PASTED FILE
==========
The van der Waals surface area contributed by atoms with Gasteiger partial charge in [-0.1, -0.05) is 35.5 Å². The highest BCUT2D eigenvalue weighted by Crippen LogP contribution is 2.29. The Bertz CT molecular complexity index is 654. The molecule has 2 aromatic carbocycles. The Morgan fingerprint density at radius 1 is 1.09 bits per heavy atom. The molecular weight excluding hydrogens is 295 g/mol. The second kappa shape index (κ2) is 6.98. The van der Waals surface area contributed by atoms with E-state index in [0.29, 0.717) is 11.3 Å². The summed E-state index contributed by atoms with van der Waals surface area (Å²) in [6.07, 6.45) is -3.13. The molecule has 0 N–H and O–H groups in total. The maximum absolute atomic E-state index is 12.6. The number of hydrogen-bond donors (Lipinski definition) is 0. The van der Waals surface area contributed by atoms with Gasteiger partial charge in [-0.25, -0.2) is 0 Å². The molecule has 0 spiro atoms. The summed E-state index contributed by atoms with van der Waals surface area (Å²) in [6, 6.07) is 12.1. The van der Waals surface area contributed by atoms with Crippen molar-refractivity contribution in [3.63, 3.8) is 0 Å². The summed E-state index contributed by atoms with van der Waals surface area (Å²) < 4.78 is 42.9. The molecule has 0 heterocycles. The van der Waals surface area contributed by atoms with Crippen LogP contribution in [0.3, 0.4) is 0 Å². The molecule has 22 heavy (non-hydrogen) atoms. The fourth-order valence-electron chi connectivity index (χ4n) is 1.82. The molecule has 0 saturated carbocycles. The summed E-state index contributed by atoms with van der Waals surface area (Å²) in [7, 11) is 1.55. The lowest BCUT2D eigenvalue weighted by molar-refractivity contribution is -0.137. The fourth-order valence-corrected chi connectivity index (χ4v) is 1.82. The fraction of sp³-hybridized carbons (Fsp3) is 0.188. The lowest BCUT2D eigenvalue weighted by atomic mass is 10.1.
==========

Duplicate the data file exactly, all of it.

The van der Waals surface area contributed by atoms with Gasteiger partial charge in [-0.1, -0.05) is 35.5 Å². The highest BCUT2D eigenvalue weighted by Crippen LogP contribution is 2.29. The Bertz CT molecular complexity index is 654. The molecule has 2 aromatic carbocycles. The Morgan fingerprint density at radius 1 is 1.09 bits per heavy atom. The molecular weight excluding hydrogens is 295 g/mol. The second kappa shape index (κ2) is 6.98. The van der Waals surface area contributed by atoms with E-state index in [0.29, 0.717) is 11.3 Å². The summed E-state index contributed by atoms with van der Waals surface area (Å²) in [6.07, 6.45) is -3.13. The molecule has 0 N–H and O–H groups in total. The maximum absolute atomic E-state index is 12.6. The number of hydrogen-bond donors (Lipinski definition) is 0. The van der Waals surface area contributed by atoms with Gasteiger partial charge in [-0.25, -0.2) is 0 Å². The molecule has 0 spiro atoms. The summed E-state index contributed by atoms with van der Waals surface area (Å²) in [6, 6.07) is 12.1. The van der Waals surface area contributed by atoms with Crippen molar-refractivity contribution in [3.63, 3.8) is 0 Å². The summed E-state index contributed by atoms with van der Waals surface area (Å²) < 4.78 is 42.9. The molecule has 0 heterocycles. The van der Waals surface area contributed by atoms with Crippen LogP contribution in [0.3, 0.4) is 0 Å². The molecule has 22 heavy (non-hydrogen) atoms. The fourth-order valence-electron chi connectivity index (χ4n) is 1.82. The molecule has 0 saturated carbocycles. The summed E-state index contributed by atoms with van der Waals surface area (Å²) in [7, 11) is 1.55. The lowest BCUT2D eigenvalue weighted by molar-refractivity contribution is -0.137. The fourth-order valence-corrected chi connectivity index (χ4v) is 1.82. The fraction of sp³-hybridized carbons (Fsp3) is 0.188. The lowest BCUT2D eigenvalue weighted by atomic mass is 10.1.